Two thousand years ago, Mount Vesuvius destroyed Pompeii. But the impacts of that pale in comparison to the disaster that could be cause by a supervolcano lurking on the other side on Naples. Scientists believe Campi Flegrei could wipe out all life in Europe if it erupts. So why are British scientists hoping to poke at it with drilling rods?
Scientists have predicted the devastating impacts of a potential eruption, that would likely start with a deadly swarm of 1,000 small earthquakes and an evacuation of the city of Naples—and end with hundreds of billions of cubic feet of volcanic rock blasting into the atmosphere.
The Campi Flegrei caldera is a supervolcano of immense power. A new eruption would be more likely to result in the creation of another Vesuvius-like cone and a obliteration much of the life in Europe. Eventually, the Earth’s surface would swell and crack and a series of small eruptions would cause the four-mile-wide caldera floor to collapse into the larger magma reservoir, which would push more magma to the surface.
The last time we saw something like this was 39,000 years ago when the caldera first formed. It created cliffs and volcanic deposits over 300 ft deep. If the same eruption happened today, part of Italy would disappear and ash clouds would likely blot out the Sun and lower the Earth’s temperature. The UK would lose its livestock, crops and three-quarters of their plant species.
Scientists are particularly concerned because part of the caldera has risen 10 ft since 1969, causing whole streets of houses to crumble and collapse. The last time the ground swelled this way, there was an eruption that caused the formation of a new volcano.
Now, an international team is attempting to drill down inside the caldera to uncover the cause. Chris Kilburn, from the University College London, is leading the charge. The UCL group is made of world leaders in rock physics and understanding how the Earth’s crust breaks down.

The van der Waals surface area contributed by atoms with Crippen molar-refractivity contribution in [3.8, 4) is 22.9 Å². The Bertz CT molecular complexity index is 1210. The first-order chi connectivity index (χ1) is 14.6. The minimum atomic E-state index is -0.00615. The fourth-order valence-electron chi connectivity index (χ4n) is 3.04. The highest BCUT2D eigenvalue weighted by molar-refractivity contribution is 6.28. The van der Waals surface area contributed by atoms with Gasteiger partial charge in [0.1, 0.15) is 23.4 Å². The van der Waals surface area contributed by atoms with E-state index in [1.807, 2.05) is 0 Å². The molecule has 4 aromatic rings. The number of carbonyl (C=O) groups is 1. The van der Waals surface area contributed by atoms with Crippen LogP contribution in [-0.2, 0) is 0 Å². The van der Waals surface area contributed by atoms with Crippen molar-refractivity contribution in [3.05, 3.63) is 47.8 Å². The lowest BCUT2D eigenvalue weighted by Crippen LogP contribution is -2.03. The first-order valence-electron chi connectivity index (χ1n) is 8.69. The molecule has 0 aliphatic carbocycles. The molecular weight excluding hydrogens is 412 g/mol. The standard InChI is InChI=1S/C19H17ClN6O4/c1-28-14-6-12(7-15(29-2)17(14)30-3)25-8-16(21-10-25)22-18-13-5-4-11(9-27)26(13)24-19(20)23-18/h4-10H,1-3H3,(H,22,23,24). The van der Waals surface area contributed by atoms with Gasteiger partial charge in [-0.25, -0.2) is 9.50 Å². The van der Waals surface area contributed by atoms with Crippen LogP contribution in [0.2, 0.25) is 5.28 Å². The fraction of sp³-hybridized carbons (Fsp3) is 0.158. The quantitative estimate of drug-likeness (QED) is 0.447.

“Right now, we may well be in another period of uplift,” Kilburn commented. “If it occurs as before, we might expect another 60 years’ worth of unrest and possible earthquakes and eruptions, with two or three more episodes and uplift to occur in the next ten years. We have to presume we have a few more decades of unrest, and if this is going to be the case, then we have to get more data about the volcano now.”
Despite the urgency of the situation, the mayor of Naples has dramatically halted Kilburn’s work. Drilling was supposed to begin this month on the eastern part of the caldera, but was stopped following objections of a local scientist who argued that the drilling could potentially trigger the explosion and destroy the city.
Still, scientists insist the benefits of drilling largely outweigh the risks. The plan is to drill to a depth of two-and-a-half miles using a team from the International Continental Scientific Drilling Program (ICDP) and a semi-automatic modular machine that can switch drill heads mid-flow to read temperatures and take core samples and gas readings. They will drill until they sit about two miles above the magma reservoir, where the rock is no longer heated by water, but by magma. Measuring the residual temperature of the rock will give scientists a better idea of the dept and size of the magma reservoir sitting below.
So how does the local public feel about the potential disaster?
“The problem is that Neapolitan people are conscious of Vesuvius, but few of those who live in this area know about the caldera, or that all of this land is volcanic,” scientist De Natale commented. “Vesuvius is small compared to the caldera, and in my opinion the caldera presents a greater risk. Vesuvius is surrounded by a lot of people, but has nowhere near the population density of Naples.”